Actually, it's about time they ended this portion of the federally-funded institutional discrimination against renters.

Posted by: chi res on April 18, 2011 at 9:04 AM | PERMALINK

The Simpson-Bowles Commission's recommendations didn't pass Congress either -- they didn't even pass their own commission -- yet they're now being held up as the ideal compromise. In DC, it's hard to keep a bad idea down.

Posted by: Tom Allen on April 18, 2011 at 9:06 AM | PERMALINK

Eliminating deductions for mortgages would be a huge burden on middle class homeowners. It's one of the few things that is exempt from the Alternative Minimum Tax. And it would do nothing to help renters.

Posted by: Danp on April 18, 2011 at 9:24 AM | PERMALINK

Danp: "Eliminating deductions for mortgages would be a huge burden on middle class homeowners."

That's not what I've read. http://www.nytimes.com/2006/03/05/magazine/305deduction.1.html Most middle class homeowners get very little from the home mortgage interest deduction. They benefit if they itemize, and most middle class households are better off taking the standard deduction instead. Meanwhile, those with the biggest mortgages and in the highest tax brackets get the most out of the deduction, and they're the ones who didn't need it to get them to buy a home in the first place (plus it also applies to second homes--truly ridiculous).

It's a horribly targeted subsidy. And it costs the treasury about $100 billion a year. It desperately needs to be narrowed, if it's kept at all. I doubt anyone would end it cold turkey, but I read that Britain phased its subsidy out over a 12 year period without damaging its housing market.

If we're serious about the debt, this badly focused subsidy should be on the chopping block. If we want to give a break to middle class households, then let's just give them a break and not make it dependent on home ownership.

Posted by: dsimon on April 18, 2011 at 9:39 AM | PERMALINK

Go Ahead fix Social security by raising the wages earned cap from 106,000+ 6 to $250,000 or $500,000. There is no need to raise the age for retirement, keep it at 65. There is a need to stop the politicians bluster and lies that destroys Americas's economy.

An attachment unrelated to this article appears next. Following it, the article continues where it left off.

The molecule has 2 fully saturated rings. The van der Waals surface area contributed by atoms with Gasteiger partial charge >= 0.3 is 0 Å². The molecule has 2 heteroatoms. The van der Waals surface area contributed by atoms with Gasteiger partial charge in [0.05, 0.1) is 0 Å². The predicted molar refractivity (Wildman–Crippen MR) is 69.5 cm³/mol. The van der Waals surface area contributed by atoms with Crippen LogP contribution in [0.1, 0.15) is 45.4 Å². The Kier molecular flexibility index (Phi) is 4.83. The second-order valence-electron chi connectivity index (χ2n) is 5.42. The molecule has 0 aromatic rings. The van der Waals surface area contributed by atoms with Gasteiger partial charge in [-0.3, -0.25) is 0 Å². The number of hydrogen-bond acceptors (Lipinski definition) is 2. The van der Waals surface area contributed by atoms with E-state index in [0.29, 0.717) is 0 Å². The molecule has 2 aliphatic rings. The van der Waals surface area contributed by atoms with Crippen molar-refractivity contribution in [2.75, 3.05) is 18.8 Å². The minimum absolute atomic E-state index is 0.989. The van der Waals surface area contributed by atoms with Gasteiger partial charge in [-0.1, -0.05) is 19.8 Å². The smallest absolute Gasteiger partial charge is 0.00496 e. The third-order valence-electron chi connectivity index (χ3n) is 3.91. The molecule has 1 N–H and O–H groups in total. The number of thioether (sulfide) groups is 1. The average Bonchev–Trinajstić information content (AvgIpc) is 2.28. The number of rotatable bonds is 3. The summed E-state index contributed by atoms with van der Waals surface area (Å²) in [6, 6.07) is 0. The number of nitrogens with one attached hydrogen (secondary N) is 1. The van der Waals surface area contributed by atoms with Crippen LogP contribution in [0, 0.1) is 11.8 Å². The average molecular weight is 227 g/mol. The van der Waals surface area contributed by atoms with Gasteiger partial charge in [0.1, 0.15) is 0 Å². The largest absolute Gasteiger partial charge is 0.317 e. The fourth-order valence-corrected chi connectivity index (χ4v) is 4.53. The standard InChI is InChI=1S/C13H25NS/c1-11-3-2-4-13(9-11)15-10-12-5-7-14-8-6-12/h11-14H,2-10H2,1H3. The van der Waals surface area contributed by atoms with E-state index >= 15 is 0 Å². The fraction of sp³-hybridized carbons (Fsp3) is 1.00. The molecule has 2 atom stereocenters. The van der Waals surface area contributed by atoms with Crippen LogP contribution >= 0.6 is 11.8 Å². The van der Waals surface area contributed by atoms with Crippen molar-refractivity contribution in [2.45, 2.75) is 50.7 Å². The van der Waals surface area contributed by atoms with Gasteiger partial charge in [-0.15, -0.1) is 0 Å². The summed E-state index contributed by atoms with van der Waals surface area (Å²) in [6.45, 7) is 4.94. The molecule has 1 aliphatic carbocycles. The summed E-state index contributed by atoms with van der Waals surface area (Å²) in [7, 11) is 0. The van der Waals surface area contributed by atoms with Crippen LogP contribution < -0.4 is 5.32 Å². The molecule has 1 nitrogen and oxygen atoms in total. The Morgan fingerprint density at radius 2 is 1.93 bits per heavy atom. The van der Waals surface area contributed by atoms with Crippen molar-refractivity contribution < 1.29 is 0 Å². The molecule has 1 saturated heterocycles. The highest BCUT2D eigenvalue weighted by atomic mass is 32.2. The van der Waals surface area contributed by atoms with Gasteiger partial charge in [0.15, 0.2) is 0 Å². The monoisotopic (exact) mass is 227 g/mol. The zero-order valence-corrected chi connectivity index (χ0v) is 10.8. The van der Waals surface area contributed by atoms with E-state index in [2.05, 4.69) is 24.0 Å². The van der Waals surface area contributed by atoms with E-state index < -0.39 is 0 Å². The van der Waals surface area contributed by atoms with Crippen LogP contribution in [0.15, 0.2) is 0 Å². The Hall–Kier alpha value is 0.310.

Posted by: ML Johnston on April 18, 2011 at 9:43 AM | PERMALINK

most middle class households are better off taking the standard deduction instead.

No one is forced to ittemize. You can opt for the standard deduction.

Posted by: Danp on April 18, 2011 at 9:44 AM | PERMALINK

Great. The average amount of money that those who are on Social Security is about $15,000 per year. That's already below the poverty line. So now these rich politicians propose a decrease in this amount, want to reduce food stamps, want to require that the senior citizen spend another $6,000 out of pocket for their 'saved' medicare, and all this occurring while the cost of everything keeps going up. Exactly how is a senior citizen then expected to even live ?

Posted by: stormskies on April 18, 2011 at 9:48 AM | PERMALINK

Ron Beyers: "Maybe we should see the agreement before we speculate about the end of civilization as we know it."

I agree. I don't see the point of getting into a fury about rumors when we should be seeing the real thing very shortly. People can then vent their rage if it turns out to be as bad as they think.

I do think that any serious plan is going to make a lot of people mad. I don't think it's possible to sustain the social safety net we say we want without a net effective tax increase on most groups, including on the middle class. Something will have to be done to hold down health care costs. But Republicans have offered no plan that asks anything of the wealthy, because they focus only on spending cuts and spending cuts don't really affect the affluent. The only real way for those of means to help is to ask them to pay more in taxes. That's the biggest difference here.

Posted by: dsimon on April 18, 2011 at 9:48 AM | PERMALINK

"Gangs of dicks",

enough said..

Posted by: Trollop on April 18, 2011 at 9:49 AM | PERMALINK

bignose: I would have thought the same, but right there in the Sunday NYT...

In this article, the author, David Leonhardt neither advocates elimination of the mortgage deduction per se, nor quotes anyone who does.